If you could spend time with your favourite character where would it be and what might you do?

My favourite historical character, or literary one? Historically – and I recognise that this might sound strange with my obsession over Roman history – I would most like to spend time with Vlad Dracula. The reason being that he is a fascinating character with a mysterious past overshadowed by the damage done to his reputation by Bram Stoker. The real Vlad may have been frighteningly violent, but he was also a nationalist, a crusader, and a hero of Transylvania. I would love to discover the real Vlad.

In terms of literary characters, again there would be a surprise, I think. I would spend time with Douglas Adams’ character Dirk Gently, who is simply the most interesting character ever written. I fear that with Dirk, it wouldn’t matter where you were or what you were doing, it would still be mind-blowing. And again, if you mean one of my own characters? Well, as they say in the board game Cluedo, it would have to be Fronto… in the bar… with the amphora.

How do you research your novels?  Do you do it before you start to write or is it more of an ongoing process?

That very much varies for me. The Marius’ Mules series clearly have a set sequence of events that must play out from the records of the time. What is required then is to take all the ongoing threads in the series and use them to tie those events together in a good, tight, format. Generally, I have the Marius’ Mules books very tightly planned before writing, with spreadsheets and doc files full of details. When writing other novels, though, such as any of my Tales of the Empire ones, I have gone into it with a full plot and rough plan at chapter level, but always aware that the tale will change and grow as I write. That’s one thing I love about not being tied to history: I can let it become a truly imaginative and flowing process.

What would be a typical writing day for you?  Do you have set times, spaces, routines or rituals?

I would love to have set everything (I have OCD tendencies that push me in that direction). However, since we have a small boy and a baby girl, they very much dictate my schedule and I tend to work around them, rather than vice versa. Typically, though, I write somewhere around 4-5 hours a day in a solid session, and spend perhaps another 2-3 hours planning things, making notes, muttering ideas into my Dictaphone while walking the dogs, and so on.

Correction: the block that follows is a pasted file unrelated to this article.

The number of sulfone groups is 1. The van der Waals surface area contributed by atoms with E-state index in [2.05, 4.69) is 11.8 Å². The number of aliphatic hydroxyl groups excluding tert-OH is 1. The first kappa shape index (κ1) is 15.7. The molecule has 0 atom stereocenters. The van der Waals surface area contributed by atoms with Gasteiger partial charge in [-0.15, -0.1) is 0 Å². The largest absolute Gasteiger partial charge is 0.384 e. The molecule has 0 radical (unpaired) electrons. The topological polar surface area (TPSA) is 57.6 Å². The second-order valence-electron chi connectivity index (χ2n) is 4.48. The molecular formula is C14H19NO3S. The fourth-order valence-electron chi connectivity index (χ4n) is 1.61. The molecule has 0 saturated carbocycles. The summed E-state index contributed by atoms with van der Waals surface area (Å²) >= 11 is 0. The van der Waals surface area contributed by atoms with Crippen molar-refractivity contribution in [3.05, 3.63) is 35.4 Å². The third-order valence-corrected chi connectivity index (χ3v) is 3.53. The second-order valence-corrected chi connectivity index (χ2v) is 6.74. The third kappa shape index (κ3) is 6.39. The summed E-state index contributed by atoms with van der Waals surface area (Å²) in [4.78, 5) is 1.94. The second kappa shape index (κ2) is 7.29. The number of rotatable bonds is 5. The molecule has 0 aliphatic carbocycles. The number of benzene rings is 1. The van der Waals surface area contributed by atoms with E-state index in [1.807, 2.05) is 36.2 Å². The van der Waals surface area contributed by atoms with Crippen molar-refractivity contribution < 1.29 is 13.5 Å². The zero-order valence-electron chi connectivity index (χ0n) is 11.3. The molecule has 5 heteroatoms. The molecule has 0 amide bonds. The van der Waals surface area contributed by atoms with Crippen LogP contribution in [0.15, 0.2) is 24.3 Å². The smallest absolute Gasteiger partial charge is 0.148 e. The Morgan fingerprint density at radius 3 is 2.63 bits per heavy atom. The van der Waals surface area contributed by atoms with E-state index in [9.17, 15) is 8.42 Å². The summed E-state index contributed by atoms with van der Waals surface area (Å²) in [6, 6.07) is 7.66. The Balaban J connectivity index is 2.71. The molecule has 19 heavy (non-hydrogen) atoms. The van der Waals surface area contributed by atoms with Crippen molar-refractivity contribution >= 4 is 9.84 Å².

Ritually, I need coffee to function while working, and I tend to play music while I write, but not while I edit. I do have a small office in a back room where I write (with a coffee machine and reference library) though my little boy also uses it as a carpark for his toys.

What is your next writing project?

This one I’ll have to be a bit coy over, I’m afraid. I am almost finished on a new project. This one is again a work of Roman historical fiction, though completely unconnected with the Marius’ Mules series. Due to a number of factors, though, I’m keeping it all very much under my hat until it is ready and I am more sure of what I am doing with it. I can say that my current plans are to begin work on Marius’ Mules 4 as soon as this is complete.

Thanks, Martin, and you’ve made me think a bit there.

You can find out more about Simon and his writing on his web-site

 and on his Amazon author pages:


 North America


About Martin Lake

Martin Lake lives in the French Riviera with his wife. After studying at the University of East Anglia he worked as a teacher, trainer and company director. A serious accident shattered his arm and meant that he had to rein back his work. He decided to concentrate on writing and is now writing full-time. He writes a wide range of fiction. His main interests are historical fiction, short stories and fiction for young adults. Martin has a series of novels 'The Lost King' which are set in the years following the Norman Invasion of England. They concern Edgar Atheling, last representative of the ancient English royal dynasty and his fight to regain the throne from William the Conqueror. Martin has also published 'Artful' the further adventures of the Dodger and 'Outcasts' a novel about fall of the Crusader Kingdom of Jerusalem. His latest novel, 'A Love Most Dangerous' is about a maid of honour who becomes the lover of Henry VIII. Martin’s work has been broadcast on radio. He won first prize in the Kenneth Grahame Society competition to write a story based on 'The Wind in the Willows.' You can get the collection, 'The Wind in the Willows Short Stories' from Amazon.
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3 Responses to Talking with S.J.A. Turney

  1. mesmered says:

    I am one of Fronto’s fans, I’m afraid. Have claimed he’s one of my favourite male characters of all time. Thank you for this interview, highly enjoyable.

    • Martin Lake says:

      One of your favourites? That’s enough to warm any author’s heart. It was a great interview. I knew it would be when Simon said his first influence was Asterix.

  2. Pingback: More of my Talks with Writers: SJA Turney and Lynn Shepherd | martinlakewriting